WEST PALM BEACH, Fla. — Many cities and municipalities in Palm Beach County and the Treasure Coast are set to receive millions of dollars in aid under the American Rescue Plan passed by Congress this week.
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President Joe Biden signed the bill into law Thursday, which will provide $1.9 trillion in COVID-19 relief to families, states and cities across the U.S.
The bill includes another round of stimulus checks for individuals earning less than $75,000 a year and couples earning less than $150,000 will be sent $1,400 checks from the U.S.
Under the state and local assistance provisions of the American Rescue Plan, U.S. Rep. Ted Deutch said Florida will receive $10.232 billion, metro cities in Florida will receive $1.465 billion and other non-county jurisdictions will receive $1.397 billion.
Counties in Florida will receive about $4.165 billion.
In total, Florida will receive around $17.623 billion from the recovery plan.
Here's the breakdown of funds for cities and counties in our area:
- Palm Beach County: $290.29 million
- Martin County: $31.22 million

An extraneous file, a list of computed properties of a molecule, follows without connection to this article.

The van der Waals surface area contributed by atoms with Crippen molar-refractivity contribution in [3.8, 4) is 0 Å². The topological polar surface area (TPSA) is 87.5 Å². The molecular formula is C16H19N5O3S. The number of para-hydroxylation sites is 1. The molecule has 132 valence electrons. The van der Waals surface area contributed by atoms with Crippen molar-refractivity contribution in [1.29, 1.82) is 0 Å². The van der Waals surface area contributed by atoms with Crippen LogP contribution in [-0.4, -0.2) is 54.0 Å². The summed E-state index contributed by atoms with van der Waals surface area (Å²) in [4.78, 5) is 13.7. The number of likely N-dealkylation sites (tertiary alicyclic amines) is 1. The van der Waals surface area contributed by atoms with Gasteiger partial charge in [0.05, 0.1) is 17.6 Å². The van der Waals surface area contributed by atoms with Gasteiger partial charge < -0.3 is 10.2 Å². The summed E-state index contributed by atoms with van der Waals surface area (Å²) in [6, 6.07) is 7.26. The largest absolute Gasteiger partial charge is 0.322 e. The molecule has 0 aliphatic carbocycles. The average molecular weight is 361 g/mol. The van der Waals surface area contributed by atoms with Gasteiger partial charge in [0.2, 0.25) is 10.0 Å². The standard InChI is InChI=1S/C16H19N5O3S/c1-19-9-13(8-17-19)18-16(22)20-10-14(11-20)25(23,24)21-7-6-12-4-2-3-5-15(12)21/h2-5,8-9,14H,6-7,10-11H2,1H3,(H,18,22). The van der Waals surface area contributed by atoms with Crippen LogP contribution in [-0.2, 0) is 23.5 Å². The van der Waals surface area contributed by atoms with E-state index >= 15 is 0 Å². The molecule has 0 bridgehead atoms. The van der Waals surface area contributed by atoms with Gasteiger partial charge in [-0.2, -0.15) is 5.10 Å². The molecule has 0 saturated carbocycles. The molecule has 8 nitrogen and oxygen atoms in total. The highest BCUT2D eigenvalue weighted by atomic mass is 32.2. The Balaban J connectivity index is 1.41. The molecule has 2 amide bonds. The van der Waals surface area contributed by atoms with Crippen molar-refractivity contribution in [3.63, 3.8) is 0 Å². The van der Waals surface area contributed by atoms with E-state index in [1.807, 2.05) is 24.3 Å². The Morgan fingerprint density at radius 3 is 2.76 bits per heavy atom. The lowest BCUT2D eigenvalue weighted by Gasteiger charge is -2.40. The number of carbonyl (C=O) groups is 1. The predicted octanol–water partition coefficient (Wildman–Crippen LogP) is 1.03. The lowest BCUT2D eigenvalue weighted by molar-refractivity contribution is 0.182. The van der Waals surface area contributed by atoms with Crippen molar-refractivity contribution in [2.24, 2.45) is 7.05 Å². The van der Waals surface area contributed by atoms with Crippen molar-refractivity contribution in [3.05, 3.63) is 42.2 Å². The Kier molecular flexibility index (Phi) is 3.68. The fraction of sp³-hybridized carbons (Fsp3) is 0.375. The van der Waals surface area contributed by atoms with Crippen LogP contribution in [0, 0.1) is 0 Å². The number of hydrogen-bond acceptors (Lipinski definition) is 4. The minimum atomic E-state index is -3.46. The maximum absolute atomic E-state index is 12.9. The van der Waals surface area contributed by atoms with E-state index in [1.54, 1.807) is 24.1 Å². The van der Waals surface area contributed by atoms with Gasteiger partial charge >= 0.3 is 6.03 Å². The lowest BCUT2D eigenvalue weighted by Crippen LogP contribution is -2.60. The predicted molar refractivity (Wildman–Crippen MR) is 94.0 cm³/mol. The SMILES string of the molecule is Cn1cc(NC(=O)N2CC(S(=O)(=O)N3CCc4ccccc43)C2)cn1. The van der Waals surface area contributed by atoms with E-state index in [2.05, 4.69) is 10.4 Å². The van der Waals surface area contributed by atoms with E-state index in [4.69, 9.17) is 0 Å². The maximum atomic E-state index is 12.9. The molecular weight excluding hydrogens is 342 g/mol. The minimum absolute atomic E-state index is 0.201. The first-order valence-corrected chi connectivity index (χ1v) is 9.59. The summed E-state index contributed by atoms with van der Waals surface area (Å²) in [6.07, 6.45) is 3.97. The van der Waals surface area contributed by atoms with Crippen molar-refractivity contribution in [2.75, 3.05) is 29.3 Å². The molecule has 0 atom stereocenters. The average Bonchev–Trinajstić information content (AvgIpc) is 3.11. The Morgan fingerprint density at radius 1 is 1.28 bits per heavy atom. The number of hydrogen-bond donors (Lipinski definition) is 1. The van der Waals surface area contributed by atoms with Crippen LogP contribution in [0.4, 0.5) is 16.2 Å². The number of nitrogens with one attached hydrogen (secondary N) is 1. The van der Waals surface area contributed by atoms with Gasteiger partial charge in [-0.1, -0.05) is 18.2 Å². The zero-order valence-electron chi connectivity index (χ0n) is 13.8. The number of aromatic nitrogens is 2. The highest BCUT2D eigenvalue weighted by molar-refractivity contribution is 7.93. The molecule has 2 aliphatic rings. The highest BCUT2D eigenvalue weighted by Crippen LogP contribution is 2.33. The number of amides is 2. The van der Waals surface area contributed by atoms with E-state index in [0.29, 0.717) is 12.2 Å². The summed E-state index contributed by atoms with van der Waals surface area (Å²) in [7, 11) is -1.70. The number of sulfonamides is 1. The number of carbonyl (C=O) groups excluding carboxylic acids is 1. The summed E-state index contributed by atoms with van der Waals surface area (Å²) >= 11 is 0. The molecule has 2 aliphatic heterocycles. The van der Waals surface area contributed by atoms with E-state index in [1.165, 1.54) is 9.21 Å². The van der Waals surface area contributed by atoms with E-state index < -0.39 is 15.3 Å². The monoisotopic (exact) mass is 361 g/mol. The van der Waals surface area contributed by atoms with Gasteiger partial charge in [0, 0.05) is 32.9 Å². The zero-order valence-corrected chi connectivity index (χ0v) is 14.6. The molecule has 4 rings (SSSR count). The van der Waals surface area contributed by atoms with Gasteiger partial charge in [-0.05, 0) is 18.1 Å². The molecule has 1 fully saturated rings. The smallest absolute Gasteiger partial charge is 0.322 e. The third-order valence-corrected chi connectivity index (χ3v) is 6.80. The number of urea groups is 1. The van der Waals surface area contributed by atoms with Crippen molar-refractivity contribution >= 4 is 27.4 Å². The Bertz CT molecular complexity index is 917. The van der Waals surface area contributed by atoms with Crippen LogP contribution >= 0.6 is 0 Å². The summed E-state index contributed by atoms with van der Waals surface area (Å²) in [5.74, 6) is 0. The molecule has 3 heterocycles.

- St. Lucie County: $63.67 million
- Indian River County: $31.02 million
- Okeechobee County: $8.18 million
- Boca Raton: $11.22 million
- Boynton Beach $14.91 million
- Delray Beach $13.24 million
- Fort Pierce: $15.05 million
- Jupiter: $7.58 million
- Palm Beach Gardens $5.92 million
- Port St. Lucie: $27.28 million
- Sebastian: $3.17 million
- Wellington: $7.26 million
- West Palm Beach: $25.30 million
Palm Beach County Commissioner Robert Weinroth said the $290 million will help replenish the programs the county set up last year for COVID-19 relief, like their food program, business grants and housing assistance.
"We can't forget testing. People seem to think now that we can vaccinations we forget testing," Weinroth said.
Boca Raton City Councilman Andy Thomson said the money will help keep their budgets balanced and avoid the city asking for additional taxpayer money.
"[The funds can be used] to pay for things like overtime, sick leave," Thomson said.
He adds these new funds don't have to be used by the end of the year, allowing more time for governments to make sure money goes where it is needed.
"We don't have several months to work with now. We have several years," Thomson said.